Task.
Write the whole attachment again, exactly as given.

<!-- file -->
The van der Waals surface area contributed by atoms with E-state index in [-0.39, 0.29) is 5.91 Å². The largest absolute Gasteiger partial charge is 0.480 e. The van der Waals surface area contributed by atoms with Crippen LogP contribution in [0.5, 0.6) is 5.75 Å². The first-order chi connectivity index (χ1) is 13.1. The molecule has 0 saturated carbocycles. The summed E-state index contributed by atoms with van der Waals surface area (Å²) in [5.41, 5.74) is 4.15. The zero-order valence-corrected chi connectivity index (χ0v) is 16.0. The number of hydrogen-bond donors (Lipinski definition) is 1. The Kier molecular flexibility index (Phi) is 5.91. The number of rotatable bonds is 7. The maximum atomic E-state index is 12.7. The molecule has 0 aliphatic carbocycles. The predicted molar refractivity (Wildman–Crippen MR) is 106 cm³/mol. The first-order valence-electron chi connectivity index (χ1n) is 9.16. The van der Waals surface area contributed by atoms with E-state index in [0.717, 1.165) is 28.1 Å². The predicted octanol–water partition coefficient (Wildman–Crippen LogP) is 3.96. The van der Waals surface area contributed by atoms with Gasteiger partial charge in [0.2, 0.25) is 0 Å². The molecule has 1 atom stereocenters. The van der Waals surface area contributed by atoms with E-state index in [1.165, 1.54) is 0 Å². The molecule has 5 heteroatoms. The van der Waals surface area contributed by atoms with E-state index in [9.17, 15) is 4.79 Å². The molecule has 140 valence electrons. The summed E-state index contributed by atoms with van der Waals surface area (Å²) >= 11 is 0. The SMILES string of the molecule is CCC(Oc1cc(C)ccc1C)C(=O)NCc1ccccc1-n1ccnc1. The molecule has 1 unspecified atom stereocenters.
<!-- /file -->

The van der Waals surface area contributed by atoms with E-state index in [-0.39, 0.29) is 5.91 Å². The largest absolute Gasteiger partial charge is 0.480 e. The van der Waals surface area contributed by atoms with Crippen LogP contribution in [0.5, 0.6) is 5.75 Å². The first-order chi connectivity index (χ1) is 13.1. The molecule has 0 saturated carbocycles. The summed E-state index contributed by atoms with van der Waals surface area (Å²) in [5.41, 5.74) is 4.15. The zero-order valence-corrected chi connectivity index (χ0v) is 16.0. The number of hydrogen-bond donors (Lipinski definition) is 1. The Kier molecular flexibility index (Phi) is 5.91. The number of rotatable bonds is 7. The maximum atomic E-state index is 12.7. The molecule has 0 aliphatic carbocycles. The predicted molar refractivity (Wildman–Crippen MR) is 106 cm³/mol. The first-order valence-electron chi connectivity index (χ1n) is 9.16. The van der Waals surface area contributed by atoms with E-state index in [0.717, 1.165) is 28.1 Å². The predicted octanol–water partition coefficient (Wildman–Crippen LogP) is 3.96. The van der Waals surface area contributed by atoms with Gasteiger partial charge in [0.2, 0.25) is 0 Å². The molecule has 1 atom stereocenters. The van der Waals surface area contributed by atoms with E-state index in [1.165, 1.54) is 0 Å². The molecule has 5 heteroatoms. The van der Waals surface area contributed by atoms with E-state index in [9.17, 15) is 4.79 Å². The molecule has 140 valence electrons. The summed E-state index contributed by atoms with van der Waals surface area (Å²) >= 11 is 0. The SMILES string of the molecule is CCC(Oc1cc(C)ccc1C)C(=O)NCc1ccccc1-n1ccnc1. The molecule has 1 unspecified atom stereocenters.